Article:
These are found within the range a to g1.
Each base of the asymmetric strand is given one note. The strand is read 5' to 3'.
Thymine was assigned to E so that the four bases would fall into an a minor seventh chord.
In each melody, each base in the sequence is played for one beat. If there are four adenines in a row, the note A will be played four (separated) times. If there is only one cytosine, it will be played for one beat, etc. In these melodies, the sequence for each structure is played once. The purpose of this Melody is to provide the listener with a 'feel' for the nucleotide without accompaniment.
For each composition, there are four measures in which every quarter note gets one beat.
The number of beats per measure is based upon the length of the nucleotide; the number of beats per measure is half the number of bases per strand. For example, if the nucleotide is 12 base pairs long, then the number of beats per measure will be 6 (time signature = 6/4).
The sequences used here all had an even number of base pairs. However, if a sequence contained an odd number of bases, the number of beats per measure will be half that amount minus the remainder. For example, a 13 base pair piece would get 6 beats per measure.
Each base in the asymmetrical strand is an eighth note (as opposed to the quarter note used in the Plain Melody; an eighth note is half the length of a quarter note).
The compositions consist of two lines:
The melodic line is the melody derived directly from the sequence of the molecules. If the asymmetric strand is self-complementary, the DNA molecule will have only one melody. If the strand(s) in the asymmetrical unit is(are) not self-complementary, both the asymmetrical strand and its symmetry related strand each have a separate melody.
In this algorithm, there are four measures to each melody. The melodic line consists the sequence being repeated of the asymmetrical sequence being repeated four times.
If a base repeats itself in a sequence, the repeated note is tied (ie., if two adenines are in a row, then an A will play for a full quarter note.) For example, the sequence C G C A A A T T T G C G (BDL038) will have an A playing for one and a half beats (a dotted eighth note), and a E for one and a half beats. The cytosines and guanines are all eight notes.
The first measure is a full measure rest for the bass line while the full sequence is played on the melodic line.
The second measure begins with the complimentary strand. This strand is read 3' to 5' (essentially, it base pairs with the melody). For example, when a C is playing in the melodic line, a G is played in the bass line; when an A plays in one, an E will play in the other, etc. The bass line should be smooth as the line will allow and should follow fundamental rules of counterpoint. Both the melodic and the bass lines have the same rhythmic structure in this measure.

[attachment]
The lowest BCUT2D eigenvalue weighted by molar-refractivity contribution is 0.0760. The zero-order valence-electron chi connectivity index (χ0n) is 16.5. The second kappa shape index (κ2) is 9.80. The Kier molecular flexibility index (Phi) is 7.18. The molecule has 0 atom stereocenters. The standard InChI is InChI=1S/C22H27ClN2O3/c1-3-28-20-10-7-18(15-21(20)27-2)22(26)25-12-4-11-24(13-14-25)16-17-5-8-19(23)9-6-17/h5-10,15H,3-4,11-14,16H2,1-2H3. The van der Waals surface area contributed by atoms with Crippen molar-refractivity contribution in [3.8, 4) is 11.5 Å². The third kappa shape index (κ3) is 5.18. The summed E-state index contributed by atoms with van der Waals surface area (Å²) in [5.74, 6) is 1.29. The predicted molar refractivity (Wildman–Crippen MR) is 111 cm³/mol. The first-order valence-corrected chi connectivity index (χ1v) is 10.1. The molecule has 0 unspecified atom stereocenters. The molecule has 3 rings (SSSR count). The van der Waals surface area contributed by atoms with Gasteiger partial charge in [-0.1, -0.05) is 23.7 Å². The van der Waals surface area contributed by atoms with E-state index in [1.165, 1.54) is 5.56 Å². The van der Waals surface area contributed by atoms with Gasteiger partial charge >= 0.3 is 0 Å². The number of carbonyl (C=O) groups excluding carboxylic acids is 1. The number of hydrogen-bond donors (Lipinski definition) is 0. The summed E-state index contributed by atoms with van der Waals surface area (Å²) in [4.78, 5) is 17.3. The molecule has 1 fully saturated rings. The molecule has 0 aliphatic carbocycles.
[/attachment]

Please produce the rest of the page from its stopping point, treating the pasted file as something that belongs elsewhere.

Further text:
The third measure slightly expands upon the base pairing concept of the second measure. Using notes from the a minor scale, the base pairing note in the bass line is followed by specifically assigned notes to create counterpoint while the melody is being held.
The base pair will play at the same time as the base in the asymmetrical strand but will only play for half the amount of time given in the second measure. It will then be followed by the new note assigned by the algorithm having the same time length as the base pair preceding it. For example, using the same sequence as above, C G C A A A T T T G C G, cytosine's note is a C. When the C plays for half a beat (eighth note) a G plays in the bass line for one quarter of a beat (sixteenth note) followed by an F which is also played for one quarter of a beat (sixteenth note). For the dotted quarter note A, the bass line will have an E playing for half that time followed by a D played for the same amount of time.
The fourth measure ends in a somewhat static chord progression. Each base in the melodic line is accompanied by its corresponding chord in the bass line. To create a stable chord, it was decided that these chords should be a fifth down from the base note, and should be in the same key signature (a minor).The chords assigned by the algorithm will play simultaneously with the corresponding bases in the top line. Chord inversions are acceptable as long as the line is kept as smooth as possible.
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